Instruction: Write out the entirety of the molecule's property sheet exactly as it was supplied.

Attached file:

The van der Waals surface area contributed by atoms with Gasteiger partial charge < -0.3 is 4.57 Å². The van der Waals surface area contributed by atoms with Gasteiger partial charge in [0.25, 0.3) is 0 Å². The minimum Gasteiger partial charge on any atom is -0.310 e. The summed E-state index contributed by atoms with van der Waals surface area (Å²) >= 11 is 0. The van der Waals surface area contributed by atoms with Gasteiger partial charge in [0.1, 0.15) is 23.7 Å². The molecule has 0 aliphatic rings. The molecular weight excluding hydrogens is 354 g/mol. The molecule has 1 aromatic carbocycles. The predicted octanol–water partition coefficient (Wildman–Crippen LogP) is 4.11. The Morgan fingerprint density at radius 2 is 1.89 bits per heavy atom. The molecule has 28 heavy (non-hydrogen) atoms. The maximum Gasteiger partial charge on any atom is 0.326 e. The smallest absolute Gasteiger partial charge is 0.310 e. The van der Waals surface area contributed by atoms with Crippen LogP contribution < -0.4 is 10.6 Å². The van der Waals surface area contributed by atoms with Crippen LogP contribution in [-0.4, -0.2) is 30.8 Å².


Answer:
The van der Waals surface area contributed by atoms with Gasteiger partial charge < -0.3 is 4.57 Å². The van der Waals surface area contributed by atoms with Gasteiger partial charge in [0.25, 0.3) is 0 Å². The minimum Gasteiger partial charge on any atom is -0.310 e. The summed E-state index contributed by atoms with van der Waals surface area (Å²) >= 11 is 0. The van der Waals surface area contributed by atoms with Gasteiger partial charge in [0.1, 0.15) is 23.7 Å². The molecule has 0 aliphatic rings. The molecular weight excluding hydrogens is 354 g/mol. The molecule has 1 aromatic carbocycles. The predicted octanol–water partition coefficient (Wildman–Crippen LogP) is 4.11. The Morgan fingerprint density at radius 2 is 1.89 bits per heavy atom. The molecule has 28 heavy (non-hydrogen) atoms. The maximum Gasteiger partial charge on any atom is 0.326 e. The smallest absolute Gasteiger partial charge is 0.310 e. The van der Waals surface area contributed by atoms with Crippen LogP contribution < -0.4 is 10.6 Å². The van der Waals surface area contributed by atoms with Crippen LogP contribution in [-0.4, -0.2) is 30.8 Å².